LSD Could be The Medicine of The Future, Study Says

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lsd400Throughout history, psychoactive drugs have been seen by certain people as medicinal, philosophical, spiritual, and evil, all at once.

With contemporary technology, these drugs have shown potential as therapies for various mental-health issues, as well as possible tools in explaining human consciousness.

The drug ketamine, popularly known as “Special K,” is already popular in clinical trials, used as an anesthetic in humans and animals. Research has also proven its effectiveness as a fast-acting antidepressant and treatment for bi-polar disorder.

Marijuana – the ubiquitous “gateway drug” whose illegality has been debated and challenged for decades – is already legal in many countries and US states for medical use, treating attention deficit hyperactivity disorder (ADHD) and glaucoma, among other illnesses.

The biggest obstacle to the research of psychotic drugs as medicine is the traditional, conservative attitudes of lawmakers and certain sectors. Sponsors are wary of getting involved; regulations make testing impossible. In the end, despite promising hypotheses, the potential life-improving substances are relegated to the murky, criminal underworld.

There are several scientists who are working against the stream, conducting human research on psychedelic drugs – particularly LSD, ketamine and psilocybin – in order to determine their utility as treatments in medical therapies and trying to gain more knowledge on human.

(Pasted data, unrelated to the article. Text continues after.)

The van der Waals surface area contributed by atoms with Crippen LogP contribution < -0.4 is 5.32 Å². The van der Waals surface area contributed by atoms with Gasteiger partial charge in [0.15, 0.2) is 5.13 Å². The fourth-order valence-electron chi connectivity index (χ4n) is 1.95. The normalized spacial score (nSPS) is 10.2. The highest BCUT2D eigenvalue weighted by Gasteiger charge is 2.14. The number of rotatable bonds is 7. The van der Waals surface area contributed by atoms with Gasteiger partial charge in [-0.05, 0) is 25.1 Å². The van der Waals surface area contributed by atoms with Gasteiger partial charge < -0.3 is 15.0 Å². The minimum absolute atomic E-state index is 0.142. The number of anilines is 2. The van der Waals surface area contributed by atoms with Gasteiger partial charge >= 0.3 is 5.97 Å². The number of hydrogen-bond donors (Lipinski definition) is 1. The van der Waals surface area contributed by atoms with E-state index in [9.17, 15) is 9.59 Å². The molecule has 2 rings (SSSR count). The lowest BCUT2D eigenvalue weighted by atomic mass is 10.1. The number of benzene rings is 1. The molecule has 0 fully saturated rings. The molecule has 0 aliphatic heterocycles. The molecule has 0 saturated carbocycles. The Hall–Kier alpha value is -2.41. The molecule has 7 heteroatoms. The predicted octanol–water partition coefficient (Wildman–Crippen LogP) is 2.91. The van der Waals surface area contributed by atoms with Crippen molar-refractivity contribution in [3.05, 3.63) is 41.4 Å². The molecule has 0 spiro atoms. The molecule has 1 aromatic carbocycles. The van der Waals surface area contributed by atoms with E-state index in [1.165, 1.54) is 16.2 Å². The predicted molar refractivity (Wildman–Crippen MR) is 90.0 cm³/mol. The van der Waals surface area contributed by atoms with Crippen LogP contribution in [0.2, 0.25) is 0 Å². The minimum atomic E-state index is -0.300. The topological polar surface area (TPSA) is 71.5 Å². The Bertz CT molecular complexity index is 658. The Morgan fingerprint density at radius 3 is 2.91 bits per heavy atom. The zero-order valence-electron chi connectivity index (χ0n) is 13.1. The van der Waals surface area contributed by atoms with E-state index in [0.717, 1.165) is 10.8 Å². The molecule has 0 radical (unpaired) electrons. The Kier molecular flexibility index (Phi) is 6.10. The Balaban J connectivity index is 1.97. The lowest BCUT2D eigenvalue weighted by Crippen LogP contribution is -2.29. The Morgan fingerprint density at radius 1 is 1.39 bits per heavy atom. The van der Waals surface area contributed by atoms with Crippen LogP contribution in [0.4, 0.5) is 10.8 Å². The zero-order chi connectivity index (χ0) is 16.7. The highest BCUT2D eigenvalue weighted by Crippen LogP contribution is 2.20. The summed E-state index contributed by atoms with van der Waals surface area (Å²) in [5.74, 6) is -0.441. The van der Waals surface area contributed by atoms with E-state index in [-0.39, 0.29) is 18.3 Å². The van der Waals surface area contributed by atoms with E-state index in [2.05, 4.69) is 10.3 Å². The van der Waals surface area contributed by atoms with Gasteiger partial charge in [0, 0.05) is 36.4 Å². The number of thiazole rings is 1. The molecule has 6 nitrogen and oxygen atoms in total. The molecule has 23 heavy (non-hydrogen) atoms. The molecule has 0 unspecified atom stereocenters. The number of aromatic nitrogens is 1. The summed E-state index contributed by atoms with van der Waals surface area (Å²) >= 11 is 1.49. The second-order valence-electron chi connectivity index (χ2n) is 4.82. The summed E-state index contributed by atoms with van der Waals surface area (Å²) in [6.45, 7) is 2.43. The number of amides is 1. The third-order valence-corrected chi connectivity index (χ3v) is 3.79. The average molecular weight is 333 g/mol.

David Nutt, of London’s Imperial College, is a professor of neuropsychopharmacology. He has made the completely novel, modern step of looking to crowdfunding (on the Walacea platform) for his innovative, controversial research on LSD.

“Despite the incredible potential of this drug to further our understanding of the brain, political stigma has silenced research,” Nutt argues. “We must not play politics with promising science that has so much potential for good.”

Nutt is currently conducting studies in which subjects are administered doses of LSD and analyzed using fMRI and MEG imaging systems, which both measure brain function differently.

Nutt – who is currently waiting for more funding before he can continue his work – believes that LSD most likely has an effect of reducing blood flow to the brain, which temporarily inhibits activity but, in the long run, increases connectivity. LSD could help revive regions of the brain that have been deteriorated by disease. Additionally, the drug could increase creativity because of communicating brain regions that previously operated independently.

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